The following article about Mind Maps® (Mind Map” is a trademark of the Buzan Organization–www.buzan.com) was written by Paul Smithson, the creator of XSitePro, a very popular website development tool, especially in Europe. Paul has created and provided many tools and resources to help all of those who desire to be online. He recently started a blog, http://paulsmithson.com/ which I believe will be continuosly filled with great content about many useful topics.
I too use mind mapping tools and recommend that any one interested in improving their productivity make use of them. Paul uses and recommends MindMeister. I have used Free Mind, xMind, and MindMeisters among others. A site that I also recommend for learning more about mind maps and for increasing your Productivity is Mind Tools ; they have a very good article about mind mapping.
For a list of mind mapping tools and more information visit Mind Mapping Software. Enjoy!
A re-posted by Paul Smithson.
Mind Maps: One tool I really couldn’t do without
I can’t claim credit for this rather colorful mindmap. It was created by Jinho Jung and is used courtesy of Flickr. I chose it as I think it demonstrates very nicely how memorable a colorful freeform mindmap can be.
I absolutely love mind maps. I use them all the time and if you don’t I urge you to give them a try.
If I’m writing an article out comes the mind map. If I’m starting a major new project (or even a minor one) out comes the mind map. When I was getting married the first thing I did was get all the planning information into a mind map. I even use them to plan vacations, business trips, house moves, and Christmas present lists.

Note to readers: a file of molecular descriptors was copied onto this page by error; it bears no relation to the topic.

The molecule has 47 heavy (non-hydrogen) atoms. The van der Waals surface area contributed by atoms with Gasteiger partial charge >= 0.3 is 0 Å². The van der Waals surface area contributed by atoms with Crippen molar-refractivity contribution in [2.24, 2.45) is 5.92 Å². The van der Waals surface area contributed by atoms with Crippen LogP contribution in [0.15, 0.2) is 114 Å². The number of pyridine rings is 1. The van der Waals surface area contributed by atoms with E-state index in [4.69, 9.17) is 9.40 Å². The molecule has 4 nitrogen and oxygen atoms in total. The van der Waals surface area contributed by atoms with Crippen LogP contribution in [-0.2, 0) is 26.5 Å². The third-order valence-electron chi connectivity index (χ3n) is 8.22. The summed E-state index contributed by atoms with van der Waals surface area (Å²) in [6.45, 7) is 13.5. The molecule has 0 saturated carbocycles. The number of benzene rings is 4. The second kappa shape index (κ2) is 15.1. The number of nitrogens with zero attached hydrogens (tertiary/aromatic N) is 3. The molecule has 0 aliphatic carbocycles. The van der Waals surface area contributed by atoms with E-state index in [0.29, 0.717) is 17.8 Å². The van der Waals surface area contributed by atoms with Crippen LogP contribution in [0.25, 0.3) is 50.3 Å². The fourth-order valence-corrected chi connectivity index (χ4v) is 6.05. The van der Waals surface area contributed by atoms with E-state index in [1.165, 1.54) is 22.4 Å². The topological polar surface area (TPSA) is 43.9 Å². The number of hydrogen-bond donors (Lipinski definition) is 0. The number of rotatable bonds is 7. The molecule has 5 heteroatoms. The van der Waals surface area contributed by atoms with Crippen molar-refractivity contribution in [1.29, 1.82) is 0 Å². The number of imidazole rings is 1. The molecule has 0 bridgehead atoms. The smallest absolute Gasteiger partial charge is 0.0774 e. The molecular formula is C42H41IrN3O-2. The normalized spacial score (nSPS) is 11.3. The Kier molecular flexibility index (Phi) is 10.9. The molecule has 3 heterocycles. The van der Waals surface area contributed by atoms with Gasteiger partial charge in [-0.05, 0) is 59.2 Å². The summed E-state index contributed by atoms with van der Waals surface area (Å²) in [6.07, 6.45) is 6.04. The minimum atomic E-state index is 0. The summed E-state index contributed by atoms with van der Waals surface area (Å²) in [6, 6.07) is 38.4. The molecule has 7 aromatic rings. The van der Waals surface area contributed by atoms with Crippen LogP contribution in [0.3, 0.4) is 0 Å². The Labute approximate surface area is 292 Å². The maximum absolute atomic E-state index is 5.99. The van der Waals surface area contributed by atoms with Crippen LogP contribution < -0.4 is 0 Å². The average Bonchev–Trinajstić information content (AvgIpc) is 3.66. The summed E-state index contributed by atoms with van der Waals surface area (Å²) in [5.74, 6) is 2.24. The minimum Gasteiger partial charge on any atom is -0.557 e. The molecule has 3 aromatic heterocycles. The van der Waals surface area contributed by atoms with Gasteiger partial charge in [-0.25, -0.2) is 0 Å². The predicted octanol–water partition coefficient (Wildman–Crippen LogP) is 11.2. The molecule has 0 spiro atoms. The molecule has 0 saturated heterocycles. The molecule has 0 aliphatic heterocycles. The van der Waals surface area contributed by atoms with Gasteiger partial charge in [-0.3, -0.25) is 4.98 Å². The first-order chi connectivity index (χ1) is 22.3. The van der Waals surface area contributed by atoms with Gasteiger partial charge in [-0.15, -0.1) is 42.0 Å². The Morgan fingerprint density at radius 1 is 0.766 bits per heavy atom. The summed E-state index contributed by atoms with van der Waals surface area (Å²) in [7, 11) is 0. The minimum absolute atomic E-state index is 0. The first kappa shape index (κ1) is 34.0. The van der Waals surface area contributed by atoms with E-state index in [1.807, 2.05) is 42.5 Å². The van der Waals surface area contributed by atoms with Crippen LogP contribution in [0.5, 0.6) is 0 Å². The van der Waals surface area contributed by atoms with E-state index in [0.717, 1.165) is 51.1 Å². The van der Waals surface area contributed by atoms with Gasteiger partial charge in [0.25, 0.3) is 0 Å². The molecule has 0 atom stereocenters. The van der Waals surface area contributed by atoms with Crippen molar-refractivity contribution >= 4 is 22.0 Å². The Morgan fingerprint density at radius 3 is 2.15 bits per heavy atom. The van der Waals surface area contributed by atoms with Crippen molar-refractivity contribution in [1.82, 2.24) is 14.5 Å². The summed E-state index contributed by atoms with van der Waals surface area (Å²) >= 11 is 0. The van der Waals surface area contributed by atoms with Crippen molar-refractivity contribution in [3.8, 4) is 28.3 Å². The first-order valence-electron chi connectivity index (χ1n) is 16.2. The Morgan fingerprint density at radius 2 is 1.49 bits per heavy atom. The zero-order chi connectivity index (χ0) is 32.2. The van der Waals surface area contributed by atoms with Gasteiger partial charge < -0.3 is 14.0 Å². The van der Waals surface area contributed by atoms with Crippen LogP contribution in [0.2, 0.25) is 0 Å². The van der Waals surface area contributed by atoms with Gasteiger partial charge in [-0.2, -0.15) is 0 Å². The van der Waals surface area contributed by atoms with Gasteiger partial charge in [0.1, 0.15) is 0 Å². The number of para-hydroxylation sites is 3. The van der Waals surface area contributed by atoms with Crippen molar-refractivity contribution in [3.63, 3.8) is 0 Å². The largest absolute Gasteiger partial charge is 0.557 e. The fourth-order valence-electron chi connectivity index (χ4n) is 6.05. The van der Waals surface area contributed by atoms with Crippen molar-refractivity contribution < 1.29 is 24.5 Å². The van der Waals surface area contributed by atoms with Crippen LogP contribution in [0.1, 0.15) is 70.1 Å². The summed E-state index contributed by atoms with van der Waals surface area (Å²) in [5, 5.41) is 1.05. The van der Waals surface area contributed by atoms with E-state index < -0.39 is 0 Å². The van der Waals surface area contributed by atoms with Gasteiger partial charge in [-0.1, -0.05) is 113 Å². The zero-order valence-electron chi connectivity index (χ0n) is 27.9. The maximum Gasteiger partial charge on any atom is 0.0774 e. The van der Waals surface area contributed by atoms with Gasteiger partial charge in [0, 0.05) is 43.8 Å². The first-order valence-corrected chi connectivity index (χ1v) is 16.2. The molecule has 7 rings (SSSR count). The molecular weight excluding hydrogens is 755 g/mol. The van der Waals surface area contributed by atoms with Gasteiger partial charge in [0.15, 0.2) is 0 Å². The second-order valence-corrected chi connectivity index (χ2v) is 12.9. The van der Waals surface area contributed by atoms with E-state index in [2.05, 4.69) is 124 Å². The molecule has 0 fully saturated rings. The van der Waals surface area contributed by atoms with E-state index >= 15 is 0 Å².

If you’ve never used a mind map you’re in for a real treat, and if you’re starting or running an online business then I can’t sing their praises highly enough. They really can make a huge difference in the success of a project.
They’re the perfect tool for making sense of all of those disparate thoughts whirling around inside your brain, and once you get used to using them you’ll find that the ideas just keep flowing and flowing. It is like taking the cork off of a good bottle of champagne.
I first started using mind maps back in the 1980s when I was a student. I stumbled across a book by Tony Buzan, and immediately fell in love with the whole idea. I felt mind mapping freed my creativity and allowed me to move from a linear thought pattern (e.g. lists) to a more holistic thinking approach that didn’t box me in.
In those early days of mind mapping the only way you could do it was with pen and paper. There were no computer programs to help with the flow, and as for online mind mapping tools, well this was the 1980s so the world wide web was probably just a twinkle in Tim Berners-Lee mind at the time.
Since the 1980s I’ve used a wide variety of different mind mapping tools ranging from Windows and Mac software through to online mapping tools. I even have a whole wall in my office that is covered from floor to ceiling with a dry-white board type material. This is what I use when I have some serious out-of-the-box thinking to do. It is where I’ve planned every piece of software we’ve ever done, and all the online courses we created first started life as a giant mind map on the floor to ceiling white board.
The tool I probably use most these days is Mindmeister. The great news is that this online tool lets you have three mindmaps for free, which for most people will probably be enough.
I figured there might be some people reading this who aren’t familiar with mind maps so I’ve been digging around for some useful resources to help you master the art of mind maps.
This video provides an excellent introduction to the whole concept of mind mapping.